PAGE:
Assuming you added description attributes then you can see these in the Object Browser so long as your project has the reference to the C# library. Go to the Object Browser then in the drop-down of libraries (top left), select the name of your library ('BlogProject' if you are following along with me). Under 'Classes' you will then see 'MyStuff' … select this and in the grey box below you will see the description you applied. Select one of the members of MyStuff (ie either 'Add' or 'Concat') and again in the grey box below you will see their respective description.


Late binding


The above all uses early binding meaning that Intellisense and descriptions are available to you during development. If you want to use late binding, eg when deploying (I'm not going into the pros and cons of late vs early binding here … there are plenty of sites on the internet that go into more detail on this), then, in the VBE, remove the reference to the library (in the References dialog, untick the C# library) and change the code from:

To:

Run your code again to test it still works.


As you would expect with late binding, you will not get Intellisense nor any descriptions in the Object Browser (however, if you are using VBE_Extras, then you might also want to look into the special binding feature that it provides: Intellisense with late binding).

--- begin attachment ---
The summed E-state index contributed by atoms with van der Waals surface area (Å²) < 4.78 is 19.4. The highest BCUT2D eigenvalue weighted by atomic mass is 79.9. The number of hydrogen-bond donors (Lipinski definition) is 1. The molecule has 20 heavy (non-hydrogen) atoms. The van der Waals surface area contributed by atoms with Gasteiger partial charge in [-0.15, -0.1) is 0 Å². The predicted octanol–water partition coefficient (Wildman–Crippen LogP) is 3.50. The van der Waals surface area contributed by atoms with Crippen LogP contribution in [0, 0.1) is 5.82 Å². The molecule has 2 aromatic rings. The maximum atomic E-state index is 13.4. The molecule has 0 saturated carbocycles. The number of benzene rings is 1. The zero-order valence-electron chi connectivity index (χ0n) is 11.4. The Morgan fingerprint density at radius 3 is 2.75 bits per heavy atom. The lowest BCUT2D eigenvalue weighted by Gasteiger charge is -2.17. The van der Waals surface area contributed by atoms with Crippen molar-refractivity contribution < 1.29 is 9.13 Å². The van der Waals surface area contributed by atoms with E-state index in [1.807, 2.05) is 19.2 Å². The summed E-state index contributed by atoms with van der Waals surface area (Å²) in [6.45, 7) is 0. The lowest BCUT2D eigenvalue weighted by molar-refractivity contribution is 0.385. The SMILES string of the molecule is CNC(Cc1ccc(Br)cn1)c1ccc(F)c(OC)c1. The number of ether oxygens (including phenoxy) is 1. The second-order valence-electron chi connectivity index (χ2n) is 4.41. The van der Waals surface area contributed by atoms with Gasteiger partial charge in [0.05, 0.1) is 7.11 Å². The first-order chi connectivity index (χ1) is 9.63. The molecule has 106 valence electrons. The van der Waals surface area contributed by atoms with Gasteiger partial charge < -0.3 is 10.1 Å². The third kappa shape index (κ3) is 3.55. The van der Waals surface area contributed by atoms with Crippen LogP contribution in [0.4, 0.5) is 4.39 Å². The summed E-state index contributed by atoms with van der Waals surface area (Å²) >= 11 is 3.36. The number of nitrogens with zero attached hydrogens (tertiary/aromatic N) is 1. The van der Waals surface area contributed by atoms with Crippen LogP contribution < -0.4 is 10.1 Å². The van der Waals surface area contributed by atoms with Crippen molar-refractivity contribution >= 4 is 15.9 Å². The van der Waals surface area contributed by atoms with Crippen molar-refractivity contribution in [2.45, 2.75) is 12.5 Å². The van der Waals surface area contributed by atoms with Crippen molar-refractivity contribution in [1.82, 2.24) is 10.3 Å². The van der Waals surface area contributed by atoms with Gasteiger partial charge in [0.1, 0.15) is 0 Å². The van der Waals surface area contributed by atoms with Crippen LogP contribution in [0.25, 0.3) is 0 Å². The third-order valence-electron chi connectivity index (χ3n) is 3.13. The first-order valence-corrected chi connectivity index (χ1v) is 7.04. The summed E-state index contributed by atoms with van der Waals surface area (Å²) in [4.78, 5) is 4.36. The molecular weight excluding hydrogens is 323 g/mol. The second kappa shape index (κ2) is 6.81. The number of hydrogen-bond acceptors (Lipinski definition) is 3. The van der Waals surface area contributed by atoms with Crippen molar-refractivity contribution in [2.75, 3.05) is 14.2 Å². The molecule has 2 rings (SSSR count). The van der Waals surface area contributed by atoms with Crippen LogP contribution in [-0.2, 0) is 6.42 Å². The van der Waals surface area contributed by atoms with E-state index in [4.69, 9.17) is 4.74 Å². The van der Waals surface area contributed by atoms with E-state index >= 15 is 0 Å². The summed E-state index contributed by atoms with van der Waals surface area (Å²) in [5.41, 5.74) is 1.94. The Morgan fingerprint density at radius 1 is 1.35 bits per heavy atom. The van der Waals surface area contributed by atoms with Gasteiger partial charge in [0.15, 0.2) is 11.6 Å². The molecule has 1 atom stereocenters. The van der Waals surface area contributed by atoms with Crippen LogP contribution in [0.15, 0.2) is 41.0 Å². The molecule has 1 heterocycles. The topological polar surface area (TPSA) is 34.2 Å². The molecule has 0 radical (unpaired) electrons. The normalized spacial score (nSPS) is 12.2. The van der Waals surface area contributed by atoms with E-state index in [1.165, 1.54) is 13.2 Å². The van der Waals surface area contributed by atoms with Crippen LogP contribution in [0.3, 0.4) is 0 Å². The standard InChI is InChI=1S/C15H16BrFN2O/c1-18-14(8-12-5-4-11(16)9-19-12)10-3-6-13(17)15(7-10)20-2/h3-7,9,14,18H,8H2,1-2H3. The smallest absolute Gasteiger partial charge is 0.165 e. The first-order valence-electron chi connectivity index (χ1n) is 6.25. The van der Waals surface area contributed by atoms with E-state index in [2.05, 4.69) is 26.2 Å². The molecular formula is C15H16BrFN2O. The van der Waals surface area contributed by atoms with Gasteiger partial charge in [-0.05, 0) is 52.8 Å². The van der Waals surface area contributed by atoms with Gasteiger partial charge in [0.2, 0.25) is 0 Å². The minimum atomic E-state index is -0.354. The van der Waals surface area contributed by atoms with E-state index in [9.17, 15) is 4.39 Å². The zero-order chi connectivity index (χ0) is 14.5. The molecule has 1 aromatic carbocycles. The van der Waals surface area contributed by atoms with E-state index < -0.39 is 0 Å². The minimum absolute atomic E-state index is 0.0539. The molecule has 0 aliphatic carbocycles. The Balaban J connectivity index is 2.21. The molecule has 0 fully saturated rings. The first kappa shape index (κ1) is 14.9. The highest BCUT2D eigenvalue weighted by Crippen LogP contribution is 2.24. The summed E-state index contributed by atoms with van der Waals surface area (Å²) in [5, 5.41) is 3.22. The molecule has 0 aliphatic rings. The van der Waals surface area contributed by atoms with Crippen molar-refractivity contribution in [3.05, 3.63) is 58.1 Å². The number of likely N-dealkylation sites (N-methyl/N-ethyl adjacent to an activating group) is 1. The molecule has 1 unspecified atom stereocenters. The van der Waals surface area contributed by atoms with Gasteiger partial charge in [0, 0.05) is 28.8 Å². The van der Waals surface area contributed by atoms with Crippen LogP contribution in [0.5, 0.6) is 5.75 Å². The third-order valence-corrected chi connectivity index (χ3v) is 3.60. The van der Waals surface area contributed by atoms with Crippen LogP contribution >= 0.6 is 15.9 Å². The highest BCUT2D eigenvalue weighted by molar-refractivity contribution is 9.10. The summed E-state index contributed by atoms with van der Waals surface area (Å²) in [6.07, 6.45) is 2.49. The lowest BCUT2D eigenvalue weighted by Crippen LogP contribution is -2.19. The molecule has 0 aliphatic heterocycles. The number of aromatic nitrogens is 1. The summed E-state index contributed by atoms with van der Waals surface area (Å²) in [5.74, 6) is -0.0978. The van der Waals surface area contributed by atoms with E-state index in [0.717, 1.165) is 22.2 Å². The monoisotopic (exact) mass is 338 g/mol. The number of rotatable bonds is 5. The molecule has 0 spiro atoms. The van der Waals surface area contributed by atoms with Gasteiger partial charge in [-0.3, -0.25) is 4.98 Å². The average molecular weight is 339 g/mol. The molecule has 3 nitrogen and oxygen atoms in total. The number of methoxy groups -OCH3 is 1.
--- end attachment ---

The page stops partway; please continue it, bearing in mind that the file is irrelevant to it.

Next steps


At this stage, you should be itching to write your own C# library class members. I really recommend first reading Appendix 3: Start the host application directly from Visual Studio / debugging your C# code from the host application. Then, go for it! Just remember:

  • Add your new members to the interface including a DispId attribute (remember: must be a unique number) and a Description attribute if you want to see a description in the Object Browser

  • Then add the members to the class … make them public!

  • Static members cannot be seen from your VBA code (COM does not support static members)

  • You can, of course, add multiple classes (and so multiple interfaces, one for each class) to your C# library … remember to add a new GUID for the interface and for the class and remember to update the ProgId attribute to match the class name

  • Close Excel, Word or whichever VBA-hosting application you are using (if you don't do this but have opened the VBE with a VBA project that has a reference to your C# library then you will find that Visual Studio will not re-build the C# library and, after a number of attempts, it will time-out)

  • Re-build the C# library in Visual Studio

  • Go back into your VBA project and use your newly added members!

Some helpful info to assist you is in Appendix 4: Useful info which includes sections on:


Help! It did work but it's stopped working!


I've been here. You did something (or nothing, you reckon!) and suddenly nothing works anymore! Try this:


First, try:

  • In the VBE, remove the Reference to the C# library from your VBA project

  • Save and close the VBA project and close the host app (Excel, Word … whichever)

  • Re-open the host app and re-open the VBA project

  • Re-add the Reference to the C# library and run your code


If that doesn't work, try:

  • In the VBE, remove the Reference to the C# library from your VBA project

  • Save and close the VBA project and close the host app (Excel, Word … whichever) itself

  • In Visual Studio, 'Clean' your project/solution